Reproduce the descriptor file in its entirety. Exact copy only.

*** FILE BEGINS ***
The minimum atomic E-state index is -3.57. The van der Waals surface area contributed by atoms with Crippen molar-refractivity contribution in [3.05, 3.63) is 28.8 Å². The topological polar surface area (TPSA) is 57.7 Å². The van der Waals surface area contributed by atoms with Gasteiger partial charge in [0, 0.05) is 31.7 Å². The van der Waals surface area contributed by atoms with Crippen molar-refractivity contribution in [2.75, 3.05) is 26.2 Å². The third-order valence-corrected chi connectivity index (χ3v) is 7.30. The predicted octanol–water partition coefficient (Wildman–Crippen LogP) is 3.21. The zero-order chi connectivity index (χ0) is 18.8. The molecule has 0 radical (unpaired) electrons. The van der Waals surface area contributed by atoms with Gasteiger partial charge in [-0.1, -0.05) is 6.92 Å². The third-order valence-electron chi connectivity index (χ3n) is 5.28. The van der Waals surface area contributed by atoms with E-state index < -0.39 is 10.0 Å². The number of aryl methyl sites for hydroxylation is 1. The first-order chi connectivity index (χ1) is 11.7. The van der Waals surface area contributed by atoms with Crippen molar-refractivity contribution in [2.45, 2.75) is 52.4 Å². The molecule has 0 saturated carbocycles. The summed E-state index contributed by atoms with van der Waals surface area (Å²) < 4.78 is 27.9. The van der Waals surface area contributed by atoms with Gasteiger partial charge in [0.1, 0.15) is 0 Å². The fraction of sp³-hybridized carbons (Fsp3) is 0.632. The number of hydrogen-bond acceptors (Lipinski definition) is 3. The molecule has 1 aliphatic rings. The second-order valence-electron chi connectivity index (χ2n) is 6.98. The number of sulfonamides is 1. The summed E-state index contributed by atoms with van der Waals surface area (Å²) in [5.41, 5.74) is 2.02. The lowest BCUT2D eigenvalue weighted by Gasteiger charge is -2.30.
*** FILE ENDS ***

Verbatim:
The minimum atomic E-state index is -3.57. The van der Waals surface area contributed by atoms with Crippen molar-refractivity contribution in [3.05, 3.63) is 28.8 Å². The topological polar surface area (TPSA) is 57.7 Å². The van der Waals surface area contributed by atoms with Gasteiger partial charge in [0, 0.05) is 31.7 Å². The van der Waals surface area contributed by atoms with Crippen molar-refractivity contribution in [2.75, 3.05) is 26.2 Å². The third-order valence-corrected chi connectivity index (χ3v) is 7.30. The predicted octanol–water partition coefficient (Wildman–Crippen LogP) is 3.21. The zero-order chi connectivity index (χ0) is 18.8. The molecule has 0 radical (unpaired) electrons. The van der Waals surface area contributed by atoms with Gasteiger partial charge in [-0.1, -0.05) is 6.92 Å². The third-order valence-electron chi connectivity index (χ3n) is 5.28. The van der Waals surface area contributed by atoms with E-state index < -0.39 is 10.0 Å². The number of aryl methyl sites for hydroxylation is 1. The first-order chi connectivity index (χ1) is 11.7. The van der Waals surface area contributed by atoms with Crippen molar-refractivity contribution in [2.45, 2.75) is 52.4 Å². The molecule has 0 saturated carbocycles. The summed E-state index contributed by atoms with van der Waals surface area (Å²) < 4.78 is 27.9. The van der Waals surface area contributed by atoms with Gasteiger partial charge in [0.1, 0.15) is 0 Å². The fraction of sp³-hybridized carbons (Fsp3) is 0.632. The number of hydrogen-bond acceptors (Lipinski definition) is 3. The molecule has 1 aliphatic rings. The second-order valence-electron chi connectivity index (χ2n) is 6.98. The number of sulfonamides is 1. The summed E-state index contributed by atoms with van der Waals surface area (Å²) in [5.41, 5.74) is 2.02. The lowest BCUT2D eigenvalue weighted by Gasteiger charge is -2.30.